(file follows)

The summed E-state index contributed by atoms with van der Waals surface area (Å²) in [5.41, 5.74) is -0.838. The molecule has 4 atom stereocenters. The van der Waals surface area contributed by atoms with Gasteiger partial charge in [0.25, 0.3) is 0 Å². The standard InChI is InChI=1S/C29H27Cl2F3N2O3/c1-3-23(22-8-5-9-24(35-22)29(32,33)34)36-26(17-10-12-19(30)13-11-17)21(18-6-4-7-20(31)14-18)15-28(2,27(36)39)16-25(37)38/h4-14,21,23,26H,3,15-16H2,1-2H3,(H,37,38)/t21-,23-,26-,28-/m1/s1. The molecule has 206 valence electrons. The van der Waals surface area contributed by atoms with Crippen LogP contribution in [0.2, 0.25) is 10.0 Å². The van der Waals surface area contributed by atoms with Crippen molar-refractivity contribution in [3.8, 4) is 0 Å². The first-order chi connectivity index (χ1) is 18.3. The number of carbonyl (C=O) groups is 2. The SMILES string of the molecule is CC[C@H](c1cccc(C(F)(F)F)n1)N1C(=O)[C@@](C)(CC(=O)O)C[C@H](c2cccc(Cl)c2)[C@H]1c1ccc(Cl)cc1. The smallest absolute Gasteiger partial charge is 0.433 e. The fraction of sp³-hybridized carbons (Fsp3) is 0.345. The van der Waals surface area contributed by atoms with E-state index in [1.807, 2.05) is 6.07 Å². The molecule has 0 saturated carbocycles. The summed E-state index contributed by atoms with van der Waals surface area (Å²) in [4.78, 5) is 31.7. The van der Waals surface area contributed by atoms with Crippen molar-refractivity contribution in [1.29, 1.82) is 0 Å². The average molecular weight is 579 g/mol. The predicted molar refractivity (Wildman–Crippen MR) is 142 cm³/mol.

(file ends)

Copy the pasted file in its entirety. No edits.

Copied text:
The summed E-state index contributed by atoms with van der Waals surface area (Å²) in [5.41, 5.74) is -0.838. The molecule has 4 atom stereocenters. The van der Waals surface area contributed by atoms with Gasteiger partial charge in [0.25, 0.3) is 0 Å². The standard InChI is InChI=1S/C29H27Cl2F3N2O3/c1-3-23(22-8-5-9-24(35-22)29(32,33)34)36-26(17-10-12-19(30)13-11-17)21(18-6-4-7-20(31)14-18)15-28(2,27(36)39)16-25(37)38/h4-14,21,23,26H,3,15-16H2,1-2H3,(H,37,38)/t21-,23-,26-,28-/m1/s1. The molecule has 206 valence electrons. The van der Waals surface area contributed by atoms with Crippen LogP contribution in [0.2, 0.25) is 10.0 Å². The van der Waals surface area contributed by atoms with Crippen molar-refractivity contribution in [3.8, 4) is 0 Å². The first-order chi connectivity index (χ1) is 18.3. The number of carbonyl (C=O) groups is 2. The SMILES string of the molecule is CC[C@H](c1cccc(C(F)(F)F)n1)N1C(=O)[C@@](C)(CC(=O)O)C[C@H](c2cccc(Cl)c2)[C@H]1c1ccc(Cl)cc1. The smallest absolute Gasteiger partial charge is 0.433 e. The fraction of sp³-hybridized carbons (Fsp3) is 0.345. The van der Waals surface area contributed by atoms with E-state index in [1.807, 2.05) is 6.07 Å². The molecule has 0 saturated carbocycles. The summed E-state index contributed by atoms with van der Waals surface area (Å²) in [4.78, 5) is 31.7. The van der Waals surface area contributed by atoms with Crippen molar-refractivity contribution in [1.29, 1.82) is 0 Å². The average molecular weight is 579 g/mol. The predicted molar refractivity (Wildman–Crippen MR) is 142 cm³/mol.